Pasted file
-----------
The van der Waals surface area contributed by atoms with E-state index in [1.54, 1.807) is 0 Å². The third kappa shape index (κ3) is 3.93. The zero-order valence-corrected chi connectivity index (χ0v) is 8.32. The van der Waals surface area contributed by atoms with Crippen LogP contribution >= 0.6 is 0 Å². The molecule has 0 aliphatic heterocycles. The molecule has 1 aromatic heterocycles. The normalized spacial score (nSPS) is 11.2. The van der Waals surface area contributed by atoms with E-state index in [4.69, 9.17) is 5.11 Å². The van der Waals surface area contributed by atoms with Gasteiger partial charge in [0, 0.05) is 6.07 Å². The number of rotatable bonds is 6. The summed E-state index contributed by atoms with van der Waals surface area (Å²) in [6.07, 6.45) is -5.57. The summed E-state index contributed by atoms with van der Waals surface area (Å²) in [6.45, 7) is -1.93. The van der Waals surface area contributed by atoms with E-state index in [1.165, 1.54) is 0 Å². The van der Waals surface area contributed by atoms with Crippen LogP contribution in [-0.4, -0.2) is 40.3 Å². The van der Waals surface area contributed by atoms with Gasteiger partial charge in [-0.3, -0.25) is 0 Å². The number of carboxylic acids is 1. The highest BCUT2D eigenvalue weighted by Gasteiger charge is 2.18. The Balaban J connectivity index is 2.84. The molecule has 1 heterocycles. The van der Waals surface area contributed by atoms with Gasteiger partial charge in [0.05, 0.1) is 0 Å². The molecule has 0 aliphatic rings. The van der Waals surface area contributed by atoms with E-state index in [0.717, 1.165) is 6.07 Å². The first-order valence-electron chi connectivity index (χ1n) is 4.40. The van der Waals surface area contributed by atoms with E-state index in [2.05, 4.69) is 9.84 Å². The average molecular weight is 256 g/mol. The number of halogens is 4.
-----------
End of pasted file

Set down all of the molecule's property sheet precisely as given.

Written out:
The van der Waals surface area contributed by atoms with E-state index in [1.54, 1.807) is 0 Å². The third kappa shape index (κ3) is 3.93. The zero-order valence-corrected chi connectivity index (χ0v) is 8.32. The van der Waals surface area contributed by atoms with Crippen LogP contribution >= 0.6 is 0 Å². The molecule has 0 aliphatic heterocycles. The molecule has 1 aromatic heterocycles. The normalized spacial score (nSPS) is 11.2. The van der Waals surface area contributed by atoms with E-state index in [4.69, 9.17) is 5.11 Å². The van der Waals surface area contributed by atoms with Gasteiger partial charge in [0, 0.05) is 6.07 Å². The number of rotatable bonds is 6. The summed E-state index contributed by atoms with van der Waals surface area (Å²) in [6.07, 6.45) is -5.57. The summed E-state index contributed by atoms with van der Waals surface area (Å²) in [6.45, 7) is -1.93. The van der Waals surface area contributed by atoms with E-state index in [1.165, 1.54) is 0 Å². The van der Waals surface area contributed by atoms with Crippen LogP contribution in [-0.4, -0.2) is 40.3 Å². The van der Waals surface area contributed by atoms with Gasteiger partial charge in [-0.3, -0.25) is 0 Å². The number of carboxylic acids is 1. The highest BCUT2D eigenvalue weighted by Gasteiger charge is 2.18. The Balaban J connectivity index is 2.84. The molecule has 1 heterocycles. The van der Waals surface area contributed by atoms with Gasteiger partial charge in [0.05, 0.1) is 0 Å². The molecule has 0 aliphatic rings. The van der Waals surface area contributed by atoms with E-state index in [0.717, 1.165) is 6.07 Å². The first-order valence-electron chi connectivity index (χ1n) is 4.40. The van der Waals surface area contributed by atoms with E-state index in [2.05, 4.69) is 9.84 Å². The average molecular weight is 256 g/mol. The number of halogens is 4.